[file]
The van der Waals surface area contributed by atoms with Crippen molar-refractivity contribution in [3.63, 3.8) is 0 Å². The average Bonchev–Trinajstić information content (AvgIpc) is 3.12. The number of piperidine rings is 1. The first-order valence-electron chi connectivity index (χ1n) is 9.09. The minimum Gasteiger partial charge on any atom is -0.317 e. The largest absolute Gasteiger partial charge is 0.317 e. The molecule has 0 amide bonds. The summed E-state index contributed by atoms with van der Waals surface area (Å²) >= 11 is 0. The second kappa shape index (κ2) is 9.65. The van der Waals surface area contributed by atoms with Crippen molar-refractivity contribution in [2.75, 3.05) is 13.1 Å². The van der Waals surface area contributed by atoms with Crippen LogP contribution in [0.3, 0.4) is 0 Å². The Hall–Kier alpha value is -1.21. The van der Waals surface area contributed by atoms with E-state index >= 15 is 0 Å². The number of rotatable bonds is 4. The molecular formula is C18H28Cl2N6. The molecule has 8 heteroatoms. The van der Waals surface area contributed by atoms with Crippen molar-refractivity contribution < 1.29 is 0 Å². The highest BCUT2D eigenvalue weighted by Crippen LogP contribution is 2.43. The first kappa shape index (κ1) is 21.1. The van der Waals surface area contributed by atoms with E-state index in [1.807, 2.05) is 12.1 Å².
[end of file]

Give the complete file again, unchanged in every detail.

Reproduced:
The van der Waals surface area contributed by atoms with Crippen molar-refractivity contribution in [3.63, 3.8) is 0 Å². The average Bonchev–Trinajstić information content (AvgIpc) is 3.12. The number of piperidine rings is 1. The first-order valence-electron chi connectivity index (χ1n) is 9.09. The minimum Gasteiger partial charge on any atom is -0.317 e. The largest absolute Gasteiger partial charge is 0.317 e. The molecule has 0 amide bonds. The summed E-state index contributed by atoms with van der Waals surface area (Å²) >= 11 is 0. The second kappa shape index (κ2) is 9.65. The van der Waals surface area contributed by atoms with Crippen molar-refractivity contribution in [2.75, 3.05) is 13.1 Å². The van der Waals surface area contributed by atoms with Crippen LogP contribution in [0.3, 0.4) is 0 Å². The Hall–Kier alpha value is -1.21. The van der Waals surface area contributed by atoms with E-state index >= 15 is 0 Å². The number of rotatable bonds is 4. The molecular formula is C18H28Cl2N6. The molecule has 8 heteroatoms. The van der Waals surface area contributed by atoms with Crippen molar-refractivity contribution < 1.29 is 0 Å². The highest BCUT2D eigenvalue weighted by Crippen LogP contribution is 2.43. The first kappa shape index (κ1) is 21.1. The van der Waals surface area contributed by atoms with E-state index in [1.807, 2.05) is 12.1 Å².